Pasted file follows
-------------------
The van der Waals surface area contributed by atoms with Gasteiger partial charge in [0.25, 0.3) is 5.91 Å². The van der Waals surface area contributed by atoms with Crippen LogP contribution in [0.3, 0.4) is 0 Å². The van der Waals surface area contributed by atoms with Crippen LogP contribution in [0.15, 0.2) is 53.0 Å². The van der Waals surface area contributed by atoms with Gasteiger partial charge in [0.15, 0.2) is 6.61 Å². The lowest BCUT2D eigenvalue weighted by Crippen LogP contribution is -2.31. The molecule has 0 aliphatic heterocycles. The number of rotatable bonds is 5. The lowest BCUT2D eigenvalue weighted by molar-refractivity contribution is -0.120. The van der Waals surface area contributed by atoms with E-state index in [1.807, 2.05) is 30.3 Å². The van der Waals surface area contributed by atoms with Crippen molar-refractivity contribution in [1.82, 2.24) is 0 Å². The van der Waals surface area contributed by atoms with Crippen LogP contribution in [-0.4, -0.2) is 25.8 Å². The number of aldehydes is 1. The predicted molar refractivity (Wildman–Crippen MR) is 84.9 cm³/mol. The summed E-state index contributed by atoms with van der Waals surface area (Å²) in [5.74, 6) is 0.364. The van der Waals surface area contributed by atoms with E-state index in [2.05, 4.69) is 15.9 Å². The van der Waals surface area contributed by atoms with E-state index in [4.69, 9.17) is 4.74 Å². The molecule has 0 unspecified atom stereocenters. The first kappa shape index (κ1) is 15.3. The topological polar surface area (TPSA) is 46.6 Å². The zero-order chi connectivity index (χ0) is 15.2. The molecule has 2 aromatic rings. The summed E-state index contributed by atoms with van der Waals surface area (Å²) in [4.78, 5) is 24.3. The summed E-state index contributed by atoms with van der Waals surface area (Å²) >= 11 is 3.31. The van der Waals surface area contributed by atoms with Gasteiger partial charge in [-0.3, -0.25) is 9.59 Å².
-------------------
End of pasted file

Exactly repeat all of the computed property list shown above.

The van der Waals surface area contributed by atoms with Gasteiger partial charge in [0.25, 0.3) is 5.91 Å². The van der Waals surface area contributed by atoms with Crippen LogP contribution in [0.3, 0.4) is 0 Å². The van der Waals surface area contributed by atoms with Crippen LogP contribution in [0.15, 0.2) is 53.0 Å². The van der Waals surface area contributed by atoms with Gasteiger partial charge in [0.15, 0.2) is 6.61 Å². The lowest BCUT2D eigenvalue weighted by Crippen LogP contribution is -2.31. The molecule has 0 aliphatic heterocycles. The number of rotatable bonds is 5. The lowest BCUT2D eigenvalue weighted by molar-refractivity contribution is -0.120. The van der Waals surface area contributed by atoms with E-state index in [1.807, 2.05) is 30.3 Å². The van der Waals surface area contributed by atoms with Crippen molar-refractivity contribution in [1.82, 2.24) is 0 Å². The van der Waals surface area contributed by atoms with Crippen LogP contribution in [-0.4, -0.2) is 25.8 Å². The number of aldehydes is 1. The predicted molar refractivity (Wildman–Crippen MR) is 84.9 cm³/mol. The summed E-state index contributed by atoms with van der Waals surface area (Å²) in [5.74, 6) is 0.364. The van der Waals surface area contributed by atoms with E-state index in [2.05, 4.69) is 15.9 Å². The van der Waals surface area contributed by atoms with E-state index in [4.69, 9.17) is 4.74 Å². The molecule has 0 unspecified atom stereocenters. The first kappa shape index (κ1) is 15.3. The topological polar surface area (TPSA) is 46.6 Å². The zero-order chi connectivity index (χ0) is 15.2. The molecule has 2 aromatic rings. The summed E-state index contributed by atoms with van der Waals surface area (Å²) in [4.78, 5) is 24.3. The summed E-state index contributed by atoms with van der Waals surface area (Å²) >= 11 is 3.31. The van der Waals surface area contributed by atoms with Gasteiger partial charge in [-0.3, -0.25) is 9.59 Å².